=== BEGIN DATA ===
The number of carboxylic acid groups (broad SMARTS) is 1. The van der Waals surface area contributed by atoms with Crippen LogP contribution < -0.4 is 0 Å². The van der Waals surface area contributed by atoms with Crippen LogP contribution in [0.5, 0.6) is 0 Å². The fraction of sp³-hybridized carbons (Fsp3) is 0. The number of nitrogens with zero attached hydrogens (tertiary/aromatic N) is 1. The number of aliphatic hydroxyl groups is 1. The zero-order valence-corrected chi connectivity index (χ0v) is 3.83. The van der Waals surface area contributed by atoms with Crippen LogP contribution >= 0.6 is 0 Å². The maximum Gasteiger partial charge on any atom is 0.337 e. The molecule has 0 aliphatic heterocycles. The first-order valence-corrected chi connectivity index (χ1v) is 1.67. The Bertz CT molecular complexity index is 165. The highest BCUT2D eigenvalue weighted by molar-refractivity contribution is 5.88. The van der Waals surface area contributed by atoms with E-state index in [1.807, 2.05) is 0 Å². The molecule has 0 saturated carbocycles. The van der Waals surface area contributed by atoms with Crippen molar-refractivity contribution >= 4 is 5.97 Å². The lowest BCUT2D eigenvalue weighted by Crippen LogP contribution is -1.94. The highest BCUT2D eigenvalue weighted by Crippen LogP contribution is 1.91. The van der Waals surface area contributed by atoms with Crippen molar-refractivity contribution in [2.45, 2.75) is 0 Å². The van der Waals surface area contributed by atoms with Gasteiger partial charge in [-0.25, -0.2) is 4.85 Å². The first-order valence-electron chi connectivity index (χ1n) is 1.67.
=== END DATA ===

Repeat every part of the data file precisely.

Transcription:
The number of carboxylic acid groups (broad SMARTS) is 1. The van der Waals surface area contributed by atoms with Crippen LogP contribution < -0.4 is 0 Å². The van der Waals surface area contributed by atoms with Crippen LogP contribution in [0.5, 0.6) is 0 Å². The fraction of sp³-hybridized carbons (Fsp3) is 0. The number of nitrogens with zero attached hydrogens (tertiary/aromatic N) is 1. The number of aliphatic hydroxyl groups is 1. The zero-order valence-corrected chi connectivity index (χ0v) is 3.83. The van der Waals surface area contributed by atoms with Crippen LogP contribution >= 0.6 is 0 Å². The maximum Gasteiger partial charge on any atom is 0.337 e. The molecule has 0 aliphatic heterocycles. The first-order valence-corrected chi connectivity index (χ1v) is 1.67. The Bertz CT molecular complexity index is 165. The highest BCUT2D eigenvalue weighted by molar-refractivity contribution is 5.88. The van der Waals surface area contributed by atoms with E-state index in [1.807, 2.05) is 0 Å². The molecule has 0 saturated carbocycles. The van der Waals surface area contributed by atoms with Crippen molar-refractivity contribution >= 4 is 5.97 Å². The lowest BCUT2D eigenvalue weighted by Crippen LogP contribution is -1.94. The highest BCUT2D eigenvalue weighted by Crippen LogP contribution is 1.91. The van der Waals surface area contributed by atoms with Crippen molar-refractivity contribution in [2.45, 2.75) is 0 Å². The van der Waals surface area contributed by atoms with Gasteiger partial charge in [-0.25, -0.2) is 4.85 Å². The first-order valence-electron chi connectivity index (χ1n) is 1.67.